I Got A Bone To Pick
VERY biased opinion here as I am steeped every day in visual solution consultation and delivery every day. But … when I go to websites of even the most well-heeled Fortune 500’s and I go look at their website to understand their offerings – I am almost invariably pushed into heaps of text and one stock photograph (sometimes stylized photos and sometimes not).
Do You agree?
Sometimes I get a break and there is a bullet list of features or services or perhaps a table which is easier on the eye and makes me think I might be able to get through yet another page. But at the end of day (getting to my thesis here) – I am challenged to come to terms with what they do, how they work and what is the actual deliverable and why I should care.
This is What I am Talking About
Here is a generic sample (names hidden to protect the innocent) that I think is indicative of corporate websites – a stock photo – in this case a photo of a pencil with spreadsheet to indicate the topic is finance and then dry bullet list of features. But this is actually better in that they at least broke the paragraphs with titled bullet points and there is some white space. It can and does get much worse.
Typical Stock Photo and Copy Combo
Where’s the Meat?
But its a fair question (it really is!) for a web visitor to know what makes you different, the logic behind your differentiated approach and how it will serve my contextualized need. You want the web visitor loaded with intention and not an idle web surfing cruise right? And the sad tragedy to all of this stock photo and text plague is that these answers can be provided succintly – visually. I am talking about visual solutions – infographics, interactive solution pictograms, animations (not the cheezy clip art type) and the burgeoning world of dynamic data visualizations which we are excited to be at the forefront of.
Lets See it in Action
Here is web page from a Fortune 500 in the IT space (that I use to work for), that I took to task for being over-textual and lacking in engagement attributes despite the one nicely branded style icon on the top right.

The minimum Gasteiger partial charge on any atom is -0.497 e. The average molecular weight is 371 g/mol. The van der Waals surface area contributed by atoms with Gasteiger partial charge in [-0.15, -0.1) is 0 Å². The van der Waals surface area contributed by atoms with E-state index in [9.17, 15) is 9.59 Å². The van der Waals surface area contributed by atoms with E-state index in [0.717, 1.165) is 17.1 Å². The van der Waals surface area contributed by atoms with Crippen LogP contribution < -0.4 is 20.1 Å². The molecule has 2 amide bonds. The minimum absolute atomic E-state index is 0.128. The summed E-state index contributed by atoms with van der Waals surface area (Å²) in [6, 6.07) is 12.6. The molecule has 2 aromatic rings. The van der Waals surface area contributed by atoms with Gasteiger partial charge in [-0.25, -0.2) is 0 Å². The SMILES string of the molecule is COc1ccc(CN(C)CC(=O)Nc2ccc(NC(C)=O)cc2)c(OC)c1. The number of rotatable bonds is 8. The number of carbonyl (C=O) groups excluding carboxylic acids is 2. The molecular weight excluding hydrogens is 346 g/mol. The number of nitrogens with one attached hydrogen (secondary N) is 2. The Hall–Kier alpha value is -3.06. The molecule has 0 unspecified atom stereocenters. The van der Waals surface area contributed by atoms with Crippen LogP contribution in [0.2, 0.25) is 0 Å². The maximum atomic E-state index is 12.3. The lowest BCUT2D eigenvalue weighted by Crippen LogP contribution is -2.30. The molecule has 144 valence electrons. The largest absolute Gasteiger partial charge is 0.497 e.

And here is how we in the pencil sketch form starting bringing the value lurking underneath the text to visuals with fanciful analogies.
Sketch Development Off of Website Copy
And So I Thought About a Maturity Model … I actually came up with this in 2010 when I was forming Frame Concepts – I wanted to visualize to myself (perhaps to convince myself) that there was a gap. And so on one side in the consumer, sexy advertising world their was an abundance of stylish sexy ad type pieces getting one hot and bothered about a new car model or aftershave product; then in the more B2B world, if you wanted to explain how a complex technical or consultative offering works the medium of choice, was a technical guide or loads of slides with bullets and the occasional stock photo or clip art.
So one was forced to choose with the visually compelling but lacking in content substance on the advertising consumer side and the robust technical manual or slide deck without an ounce of engagement factor. This is four year olds now and I need to refine it but its get to the point at hand:
Frame Concepts Maturity Model
As you will notice in addition to working the contrasting continuum, I also suggestively worked out where and why visual solutions may play a role. One afterthought amongst others is that four years later I think understated this and would suggest that the advertising could use of a dose of explanatory visualization and the process pictograms could even do more on the client technical communication front on the far right.
Visual Case Studies Make the Point Better Than I Do
New Frame Concepts Case Study Section in Website
Why The Rabid Rant Four Years Later?
What got me thinking about this is that four years later we have just released a major edition to our website – Visual Case Studies – with over a hundred visual samples showcased against Visual Solution Types, Industries, Professions and Organization types. It serves to expose this false dichotomy between dry technical guides and sexy consumer advertising and this plague of boring text with stock photos under the cold light of reality – and quite simply and overwhelmingly concludes through expample that in fact this a very resolvable problem.
It visually makes the case for a visually-centric communication solution. And I am very excited to have been a part of it and look forward to advancing further in 2014 with new emerging visual solutions developing for market as we speak (See you on the next Case Study Update which I am sure will spur other thoughts.)
You can review the case studies here
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